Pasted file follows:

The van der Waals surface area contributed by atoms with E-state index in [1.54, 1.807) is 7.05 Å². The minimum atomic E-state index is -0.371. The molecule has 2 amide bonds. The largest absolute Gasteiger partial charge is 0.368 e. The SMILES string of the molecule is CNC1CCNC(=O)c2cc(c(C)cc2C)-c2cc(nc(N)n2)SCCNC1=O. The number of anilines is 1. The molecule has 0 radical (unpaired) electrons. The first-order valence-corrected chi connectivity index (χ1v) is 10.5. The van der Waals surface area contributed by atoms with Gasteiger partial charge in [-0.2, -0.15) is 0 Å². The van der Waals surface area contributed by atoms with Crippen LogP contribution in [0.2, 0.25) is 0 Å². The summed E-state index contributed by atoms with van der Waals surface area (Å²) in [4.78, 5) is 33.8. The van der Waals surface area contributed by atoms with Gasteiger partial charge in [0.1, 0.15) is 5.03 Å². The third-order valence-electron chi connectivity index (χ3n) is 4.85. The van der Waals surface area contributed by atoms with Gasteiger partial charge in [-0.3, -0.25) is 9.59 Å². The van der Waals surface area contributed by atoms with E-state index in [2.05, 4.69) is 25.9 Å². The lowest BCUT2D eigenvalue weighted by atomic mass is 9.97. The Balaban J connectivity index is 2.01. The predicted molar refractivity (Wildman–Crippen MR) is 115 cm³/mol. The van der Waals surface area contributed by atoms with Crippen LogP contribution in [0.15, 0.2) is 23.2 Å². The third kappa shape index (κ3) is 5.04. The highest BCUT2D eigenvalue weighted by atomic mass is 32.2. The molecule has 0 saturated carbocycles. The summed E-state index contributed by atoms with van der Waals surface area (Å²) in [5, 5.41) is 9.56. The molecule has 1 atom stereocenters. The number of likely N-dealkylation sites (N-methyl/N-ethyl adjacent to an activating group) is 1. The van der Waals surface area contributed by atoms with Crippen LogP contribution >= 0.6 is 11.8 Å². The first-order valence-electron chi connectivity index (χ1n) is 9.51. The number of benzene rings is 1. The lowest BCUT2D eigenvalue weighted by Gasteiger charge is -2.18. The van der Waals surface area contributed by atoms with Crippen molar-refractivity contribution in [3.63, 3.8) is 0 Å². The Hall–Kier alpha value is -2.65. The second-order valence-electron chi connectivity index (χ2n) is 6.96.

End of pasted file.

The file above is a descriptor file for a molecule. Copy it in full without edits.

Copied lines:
The van der Waals surface area contributed by atoms with E-state index in [1.54, 1.807) is 7.05 Å². The minimum atomic E-state index is -0.371. The molecule has 2 amide bonds. The largest absolute Gasteiger partial charge is 0.368 e. The SMILES string of the molecule is CNC1CCNC(=O)c2cc(c(C)cc2C)-c2cc(nc(N)n2)SCCNC1=O. The number of anilines is 1. The molecule has 0 radical (unpaired) electrons. The first-order valence-corrected chi connectivity index (χ1v) is 10.5. The van der Waals surface area contributed by atoms with Gasteiger partial charge in [-0.2, -0.15) is 0 Å². The van der Waals surface area contributed by atoms with Crippen LogP contribution in [0.2, 0.25) is 0 Å². The summed E-state index contributed by atoms with van der Waals surface area (Å²) in [4.78, 5) is 33.8. The van der Waals surface area contributed by atoms with Gasteiger partial charge in [0.1, 0.15) is 5.03 Å². The third-order valence-electron chi connectivity index (χ3n) is 4.85. The van der Waals surface area contributed by atoms with Gasteiger partial charge in [-0.3, -0.25) is 9.59 Å². The van der Waals surface area contributed by atoms with E-state index in [2.05, 4.69) is 25.9 Å². The lowest BCUT2D eigenvalue weighted by atomic mass is 9.97. The Balaban J connectivity index is 2.01. The predicted molar refractivity (Wildman–Crippen MR) is 115 cm³/mol. The van der Waals surface area contributed by atoms with Crippen LogP contribution in [0.15, 0.2) is 23.2 Å². The third kappa shape index (κ3) is 5.04. The highest BCUT2D eigenvalue weighted by atomic mass is 32.2. The molecule has 0 saturated carbocycles. The summed E-state index contributed by atoms with van der Waals surface area (Å²) in [5, 5.41) is 9.56. The molecule has 1 atom stereocenters. The number of likely N-dealkylation sites (N-methyl/N-ethyl adjacent to an activating group) is 1. The van der Waals surface area contributed by atoms with Crippen LogP contribution >= 0.6 is 11.8 Å². The first-order valence-electron chi connectivity index (χ1n) is 9.51. The number of benzene rings is 1. The lowest BCUT2D eigenvalue weighted by Gasteiger charge is -2.18. The van der Waals surface area contributed by atoms with Crippen molar-refractivity contribution in [3.63, 3.8) is 0 Å². The Hall–Kier alpha value is -2.65. The second-order valence-electron chi connectivity index (χ2n) is 6.96.